Further, if Sadr returns to Iraq, his arrest or disappearance might incite such a firestorm of problems that the Baghdad security plan is brought to a halt.  The Mahdi army doesn’t like even the presence of combat operation posts or bases in Sadr City.  Sadr will never be convicted in a court in Iraq, and a show trial that exhonerates him would be the worst of all possible outcomes.  The U.S. is tracking the whereabouts of Sadr.  Major General William Caldwell said that Sadr was still inside Iran as of 24 hours ago.  This seems like a confident report, and assuming its accuracy, it gives lattitude for the appropriate action to remove Sadr from the political and spiritual scene, thus enabling the security plan to succeed.  We highly commend the notion of a strategic disappearance of Sadr as one key to the overall success of Operation Iraqi Freedom.

Recent events and al Sadr’s statement have only strengthened this view.

Turning our attention to Fallujah, it is helpful to read a report from an embedded reporter directly from the front in Fallujah.  Andrew Lubin gives us a first hand account of recent kinetic operations in Fallujah.

“AQI is both feared and hated,? Capt Broekhuizen said, referring to Al Qaeda in Iraq.  “They’ve been running a brutal terror campaign.  No city leaders are left here who will take a leadership role.? Marines from Golf Company said they recently fished two bodies out of the local river: a man had been decapitated, and his 4-year old tied to his leg before both were thrown into the river and the little boy drowned.  The killings were a product of Al Qaeda terror …

Last night, 4th Platoon won a small victory in the battle against AQI.  Under the command of Lieutenant Anthony Friel, four Marine humvees on patrol spotted a white Toyota parked close to a house along the Euphrates River.  Both the Toyota and the house looked suspicious.  Quickly, the Marines surrounded the latter, and knocked on the door.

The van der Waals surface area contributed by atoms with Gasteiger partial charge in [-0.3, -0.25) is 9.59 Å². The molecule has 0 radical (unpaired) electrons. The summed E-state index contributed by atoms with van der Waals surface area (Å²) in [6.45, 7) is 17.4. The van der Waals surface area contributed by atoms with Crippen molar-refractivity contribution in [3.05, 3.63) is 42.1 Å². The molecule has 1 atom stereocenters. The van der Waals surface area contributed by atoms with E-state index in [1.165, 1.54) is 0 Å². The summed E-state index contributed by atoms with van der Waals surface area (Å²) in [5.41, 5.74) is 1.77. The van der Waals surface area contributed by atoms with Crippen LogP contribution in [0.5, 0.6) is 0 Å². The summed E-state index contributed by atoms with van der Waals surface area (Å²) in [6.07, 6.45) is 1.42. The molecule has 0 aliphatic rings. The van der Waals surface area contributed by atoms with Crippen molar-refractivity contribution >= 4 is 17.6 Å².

Inside the house were several young men (with dubious identification), women and children, as well as an older man.  The squad leader, Corporal Jon Bates, and his Marines thoroughly searched the young Iraqis.  After discovering one ID marked in English “Progressive Mosque Security,? a subsequent search of the young man’s Toyota turned up sophisticated IED triggering devices, a pressure plate and an AK-47. Two were detained.

At the same time, another pair of locals were pushing a small skiff up the river, and seemed to be moving to land at the house.  The Marines on the riverbank spotted an AK-47 in the boat’s bottom, and they fired a pyrotechnic flare.  The locals turned the boat around and fled downriver.  The Marines chose not to pursue.

As it turned out, the older gentleman was the real prize. He was Sheik “X?, the local Okhash tribal elder, and he was fully aware of how the Marines and Sheiks were cooperating in rebuilding Ramadi thirty miles west (ON Point reported from Ramadi last week).  Having tribal connections in the Ramadi area, Sheik X said that he wanted to use it as a model for Marine assistance to drive AQI and the others from his city.  He said that he had been “biding his time? before contacting them.

Calmly, the Sheik watched as the Marines detained the two young men in the house, volunteering that if they were “bad guys? he was happy to see them go.  “You and I are going to find a way to work together to make this area better,? he told Lt Friel, “like Ramadi.?  The Sheik added that it was “Iranians and foreigners? who were destabilizing his tribal area. “Iranians are forcing out the doctors and teachers.  Soon this town will look like Afghanistan.?

This report from Dr. Lubin is thematically consistent with our discussions, including the themes of brutality as the primary tactic of the insurgency, security as a necessary pre-condition for political solutions to take effect, the necessity to prevent Iranian influence inside Iraq, and the global jihadist war on educators.

Consistent with the first theme, chlorine attacks are becoming more commonplace in the attempt to terrorize the tribal leaders into submission to al Qaeda in Iraq (more from Foxnews).

Suicide bombers sent another chilling message to Sunni Arab tribal leaders who have rebuffed Al Qaeda, blowing up three trucks rigged with chlorine-laden explosives in Al Anbar province, the military said Saturday. At least two people were killed, and more than 350 were sickened by the noxious clouds, including seven U.S. troops.